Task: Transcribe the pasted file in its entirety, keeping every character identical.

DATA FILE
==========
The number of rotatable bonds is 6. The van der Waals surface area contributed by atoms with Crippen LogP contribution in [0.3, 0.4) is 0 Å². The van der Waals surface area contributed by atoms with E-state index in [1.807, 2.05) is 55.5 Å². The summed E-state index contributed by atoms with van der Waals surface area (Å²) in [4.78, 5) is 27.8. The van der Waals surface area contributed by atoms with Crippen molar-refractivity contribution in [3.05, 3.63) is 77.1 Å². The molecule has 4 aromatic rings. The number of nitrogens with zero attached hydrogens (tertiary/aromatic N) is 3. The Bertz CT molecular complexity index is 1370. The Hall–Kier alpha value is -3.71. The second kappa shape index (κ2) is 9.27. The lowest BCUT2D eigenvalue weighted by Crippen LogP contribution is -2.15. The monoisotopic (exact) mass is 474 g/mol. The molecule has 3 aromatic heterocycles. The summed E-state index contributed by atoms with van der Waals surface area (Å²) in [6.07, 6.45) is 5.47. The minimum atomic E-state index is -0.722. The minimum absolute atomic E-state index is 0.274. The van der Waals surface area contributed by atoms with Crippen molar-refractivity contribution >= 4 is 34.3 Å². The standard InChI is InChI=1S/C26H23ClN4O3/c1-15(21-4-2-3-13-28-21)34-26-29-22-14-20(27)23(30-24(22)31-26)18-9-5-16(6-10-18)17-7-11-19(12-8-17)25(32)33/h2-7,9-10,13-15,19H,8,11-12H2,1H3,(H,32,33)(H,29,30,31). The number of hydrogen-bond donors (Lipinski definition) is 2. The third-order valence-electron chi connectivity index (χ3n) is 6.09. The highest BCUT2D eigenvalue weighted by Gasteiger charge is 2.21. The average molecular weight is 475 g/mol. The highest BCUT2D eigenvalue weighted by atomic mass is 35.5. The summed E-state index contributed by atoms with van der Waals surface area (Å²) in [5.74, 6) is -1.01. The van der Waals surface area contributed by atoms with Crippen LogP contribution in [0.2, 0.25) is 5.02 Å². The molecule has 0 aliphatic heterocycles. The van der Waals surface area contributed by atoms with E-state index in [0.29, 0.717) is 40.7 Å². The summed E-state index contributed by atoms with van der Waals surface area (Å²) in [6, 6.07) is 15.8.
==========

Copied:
The number of rotatable bonds is 6. The van der Waals surface area contributed by atoms with Crippen LogP contribution in [0.3, 0.4) is 0 Å². The van der Waals surface area contributed by atoms with E-state index in [1.807, 2.05) is 55.5 Å². The summed E-state index contributed by atoms with van der Waals surface area (Å²) in [4.78, 5) is 27.8. The van der Waals surface area contributed by atoms with Crippen molar-refractivity contribution in [3.05, 3.63) is 77.1 Å². The molecule has 4 aromatic rings. The number of nitrogens with zero attached hydrogens (tertiary/aromatic N) is 3. The Bertz CT molecular complexity index is 1370. The Hall–Kier alpha value is -3.71. The second kappa shape index (κ2) is 9.27. The lowest BCUT2D eigenvalue weighted by Crippen LogP contribution is -2.15. The monoisotopic (exact) mass is 474 g/mol. The molecule has 3 aromatic heterocycles. The summed E-state index contributed by atoms with van der Waals surface area (Å²) in [6.07, 6.45) is 5.47. The minimum atomic E-state index is -0.722. The minimum absolute atomic E-state index is 0.274. The van der Waals surface area contributed by atoms with Crippen molar-refractivity contribution >= 4 is 34.3 Å². The standard InChI is InChI=1S/C26H23ClN4O3/c1-15(21-4-2-3-13-28-21)34-26-29-22-14-20(27)23(30-24(22)31-26)18-9-5-16(6-10-18)17-7-11-19(12-8-17)25(32)33/h2-7,9-10,13-15,19H,8,11-12H2,1H3,(H,32,33)(H,29,30,31). The number of hydrogen-bond donors (Lipinski definition) is 2. The third-order valence-electron chi connectivity index (χ3n) is 6.09. The highest BCUT2D eigenvalue weighted by Gasteiger charge is 2.21. The average molecular weight is 475 g/mol. The highest BCUT2D eigenvalue weighted by atomic mass is 35.5. The summed E-state index contributed by atoms with van der Waals surface area (Å²) in [5.74, 6) is -1.01. The van der Waals surface area contributed by atoms with Crippen LogP contribution in [0.2, 0.25) is 5.02 Å². The molecule has 0 aliphatic heterocycles. The van der Waals surface area contributed by atoms with E-state index in [0.29, 0.717) is 40.7 Å². The summed E-state index contributed by atoms with van der Waals surface area (Å²) in [6, 6.07) is 15.8.